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Rivera, players come to each other's defense


CHARLOTTE – Panthers players came to the defense of head coach Ron Rivera following Sunday's overtime loss to the Tampa Bay Buccaneers, saying that blame for a season full of narrow losses should fall on them rather than their coach.

Rivera appreciates the support but said Monday that he's worried about his players rather than himself.

"I appreciate the fact that they're concerned about me. I will tell them that I'm not concerned about me – I'm really not. I'm concerned about them," Rivera said. "No matter what happens, I'll be OK. Whether I'm here next year or not, I will be A-OK."

Rivera believes that based on his discussions with Panthers Owner/Founder Jerry Richardson, he will be given the remainder of the season to show that he should return as head coach next season.

"I don't know what's going to happen, and I won't know until after the season – I know that much," Rivera said. "From my conversations with Mr. Richardson, that's my approach. That's the way I look at it.

"He's been great and supportive. It's, 'Ron, we've got to get things going. I know it's frustrating on you and your coaches,' because it's frustrating on him. He's been outstanding. He's been fair and open. I talked with him on Friday, and he's been as classy as ever. I could not ask for a better situation or set of circumstances."

The Panthers again put a competitive product on the field Sunday, rallying from a 10-0 deficit to lead 21-10 deep into the fourth quarter, but again they couldn't finish it off. The Buccaneers scored 11 points in the final 4:03 of regulation and then received the opening kickoff in overtime and drove 80 yards with little resistance for the victory.

The loss marked the fourth time this season the Panthers have lost a game that they led in the fourth quarter. In Rivera's two seasons, Carolina is 1-11 in games decided by a touchdown or less.

"We have people looking and putting it on coaches, but it's us," linebacker Thomas Davis said, echoing the sentiment shared by teammates after the game. "We're doing it as players. We've got to go out and we've got to finish these games."

The latest loss dropped the Panthers to 2-8, the same record they had at this point in Rivera's first season, at which point the team rallied to win four of its final six games. Combined with the Atlanta Falcons' victory Sunday, the Panthers are mathematically eliminated from winning the NFC South title.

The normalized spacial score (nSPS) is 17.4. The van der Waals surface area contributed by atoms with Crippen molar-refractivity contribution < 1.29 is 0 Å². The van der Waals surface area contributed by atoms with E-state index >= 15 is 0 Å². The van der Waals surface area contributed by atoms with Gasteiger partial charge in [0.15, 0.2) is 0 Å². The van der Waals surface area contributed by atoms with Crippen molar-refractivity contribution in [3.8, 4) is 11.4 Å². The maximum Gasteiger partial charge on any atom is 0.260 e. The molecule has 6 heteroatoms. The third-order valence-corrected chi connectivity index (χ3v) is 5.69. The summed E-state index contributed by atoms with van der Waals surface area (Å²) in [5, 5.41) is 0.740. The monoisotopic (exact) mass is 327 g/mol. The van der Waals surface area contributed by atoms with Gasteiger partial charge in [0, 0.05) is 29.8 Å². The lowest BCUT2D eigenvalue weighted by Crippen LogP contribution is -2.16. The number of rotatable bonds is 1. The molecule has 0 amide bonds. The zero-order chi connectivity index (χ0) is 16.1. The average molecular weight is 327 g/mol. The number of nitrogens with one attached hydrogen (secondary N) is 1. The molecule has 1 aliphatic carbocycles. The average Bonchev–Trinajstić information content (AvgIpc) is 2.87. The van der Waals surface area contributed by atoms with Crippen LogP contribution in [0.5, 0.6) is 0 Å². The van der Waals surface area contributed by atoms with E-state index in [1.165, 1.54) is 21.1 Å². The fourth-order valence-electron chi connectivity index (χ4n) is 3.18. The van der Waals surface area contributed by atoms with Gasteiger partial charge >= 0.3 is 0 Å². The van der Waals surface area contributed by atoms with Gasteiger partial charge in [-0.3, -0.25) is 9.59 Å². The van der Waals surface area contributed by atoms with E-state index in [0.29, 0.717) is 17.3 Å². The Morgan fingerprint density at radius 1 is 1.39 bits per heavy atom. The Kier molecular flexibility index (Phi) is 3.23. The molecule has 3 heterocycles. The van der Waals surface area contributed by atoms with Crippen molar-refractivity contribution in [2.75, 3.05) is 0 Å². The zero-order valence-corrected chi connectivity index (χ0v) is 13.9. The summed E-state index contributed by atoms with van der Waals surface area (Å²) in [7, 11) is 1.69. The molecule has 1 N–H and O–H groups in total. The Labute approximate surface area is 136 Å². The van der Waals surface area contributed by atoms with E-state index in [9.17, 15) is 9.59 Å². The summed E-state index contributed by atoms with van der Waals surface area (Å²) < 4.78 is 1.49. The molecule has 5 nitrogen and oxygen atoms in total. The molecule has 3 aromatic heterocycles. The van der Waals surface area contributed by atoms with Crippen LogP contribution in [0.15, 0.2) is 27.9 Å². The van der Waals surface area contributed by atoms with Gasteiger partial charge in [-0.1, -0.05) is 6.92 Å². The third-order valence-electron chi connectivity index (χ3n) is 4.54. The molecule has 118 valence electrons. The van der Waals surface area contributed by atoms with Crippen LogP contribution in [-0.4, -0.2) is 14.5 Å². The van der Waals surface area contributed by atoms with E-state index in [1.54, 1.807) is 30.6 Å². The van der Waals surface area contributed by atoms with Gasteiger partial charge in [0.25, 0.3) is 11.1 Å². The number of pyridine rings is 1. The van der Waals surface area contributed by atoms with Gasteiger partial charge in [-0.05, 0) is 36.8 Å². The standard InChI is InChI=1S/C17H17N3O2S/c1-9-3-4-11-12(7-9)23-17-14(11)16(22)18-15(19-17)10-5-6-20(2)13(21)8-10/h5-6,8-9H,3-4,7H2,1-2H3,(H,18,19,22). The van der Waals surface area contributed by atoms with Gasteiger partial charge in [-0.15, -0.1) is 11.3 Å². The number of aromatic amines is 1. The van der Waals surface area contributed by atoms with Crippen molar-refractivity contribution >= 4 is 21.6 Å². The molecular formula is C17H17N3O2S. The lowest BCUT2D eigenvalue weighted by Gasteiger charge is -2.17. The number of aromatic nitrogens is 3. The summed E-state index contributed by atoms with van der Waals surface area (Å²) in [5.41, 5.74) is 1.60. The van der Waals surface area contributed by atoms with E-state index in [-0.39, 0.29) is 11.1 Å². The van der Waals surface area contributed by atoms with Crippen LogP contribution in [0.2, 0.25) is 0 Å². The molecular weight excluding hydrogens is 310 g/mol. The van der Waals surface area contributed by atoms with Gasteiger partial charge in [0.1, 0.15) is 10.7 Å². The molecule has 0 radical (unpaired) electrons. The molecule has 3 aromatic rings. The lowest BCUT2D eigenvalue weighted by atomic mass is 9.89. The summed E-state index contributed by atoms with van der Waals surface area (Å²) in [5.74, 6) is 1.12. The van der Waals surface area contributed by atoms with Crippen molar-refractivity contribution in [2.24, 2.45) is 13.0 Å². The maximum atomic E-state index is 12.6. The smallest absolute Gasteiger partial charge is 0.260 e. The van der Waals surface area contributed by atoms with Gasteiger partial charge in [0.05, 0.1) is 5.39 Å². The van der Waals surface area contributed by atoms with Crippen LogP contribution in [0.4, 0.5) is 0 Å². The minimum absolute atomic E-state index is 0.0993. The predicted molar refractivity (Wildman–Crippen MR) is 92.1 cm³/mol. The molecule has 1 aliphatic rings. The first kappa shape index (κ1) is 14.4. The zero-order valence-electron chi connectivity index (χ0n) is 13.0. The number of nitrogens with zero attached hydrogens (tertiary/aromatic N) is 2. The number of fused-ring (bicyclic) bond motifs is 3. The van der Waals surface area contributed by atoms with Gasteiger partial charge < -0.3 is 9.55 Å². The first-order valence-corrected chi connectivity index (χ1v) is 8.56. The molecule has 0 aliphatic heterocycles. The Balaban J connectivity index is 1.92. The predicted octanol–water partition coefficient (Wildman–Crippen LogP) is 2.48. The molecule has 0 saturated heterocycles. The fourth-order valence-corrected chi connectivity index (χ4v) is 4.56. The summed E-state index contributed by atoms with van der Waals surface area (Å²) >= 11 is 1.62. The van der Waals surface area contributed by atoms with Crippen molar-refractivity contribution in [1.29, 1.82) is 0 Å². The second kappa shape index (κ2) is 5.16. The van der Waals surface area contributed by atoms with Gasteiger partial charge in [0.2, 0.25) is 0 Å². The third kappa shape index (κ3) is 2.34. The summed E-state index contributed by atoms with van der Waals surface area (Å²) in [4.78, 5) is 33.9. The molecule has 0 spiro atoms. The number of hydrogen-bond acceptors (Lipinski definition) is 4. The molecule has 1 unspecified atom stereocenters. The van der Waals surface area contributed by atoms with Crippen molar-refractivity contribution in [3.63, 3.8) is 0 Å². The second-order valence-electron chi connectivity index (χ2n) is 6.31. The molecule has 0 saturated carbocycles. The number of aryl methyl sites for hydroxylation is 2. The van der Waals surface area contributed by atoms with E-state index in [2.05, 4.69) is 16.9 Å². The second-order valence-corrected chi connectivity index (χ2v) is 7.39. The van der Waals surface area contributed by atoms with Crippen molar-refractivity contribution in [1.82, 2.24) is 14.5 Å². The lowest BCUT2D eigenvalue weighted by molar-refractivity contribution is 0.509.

"It is frustrating, obviously, to not do what you set out to do every year," Rivera said. "Every year, you have a specific set of goals, and you try to live up to those goals. First and foremost, more than anything else it's about winning. Can we make a lot of things right by winning? Heck yeah.

"Believe me, it's tough when you lose. Things aren't as good as they are when you win, obviously. Food doesn't taste right. It's difficult to communicate with people, looking them in the eye and talking to them. It's hard, and I get it. In the same respect, that's what we're in - we're in a productivity-based business."

And concerns with production, Rivera's players said after the game, should fall on those in uniform.

"It's just not fair to him that we're not producing. We've just got to do a better job as players to produce," cornerback Captain Munnerlyn said. "Coach Rivera coaches his tail off for us."

Rivera said he has no qualms with his players' commitment to winning, and he feels much the same way about the effort he's putting forward. But he knows if the wins don't come, that might not matter in the final equation.

"I'd like to believe that we're doing enough, that we're doing things the right way – but not completely obviously because we've lost too many games in close situations," Rivera said. "But with the way these guys come to work, the way they practice and the commitment they've made, I think these guys are doing the things that you want teams to do."

Rivera cited pregame preparations as an example, praising his players for their continued commitment in the face of mounting losses. Rather than hurrying home once they're allowed to leave, players and coaches are putting in extra work even after the final whistle blows.

"I'd like to believe that as long as those are the things that you see from the players, then we're doing things the right way," Rivera said. "But, having said that, we haven't done everything the right way, either. We haven't won.

"That's the hard part. That's the frustrating part that I get with everybody here, with the people in this building, with the fans who come to these games and that watch us on TV and listen on the radio and read what you guys write. They do deserve for us to win, and we've got to find a way."

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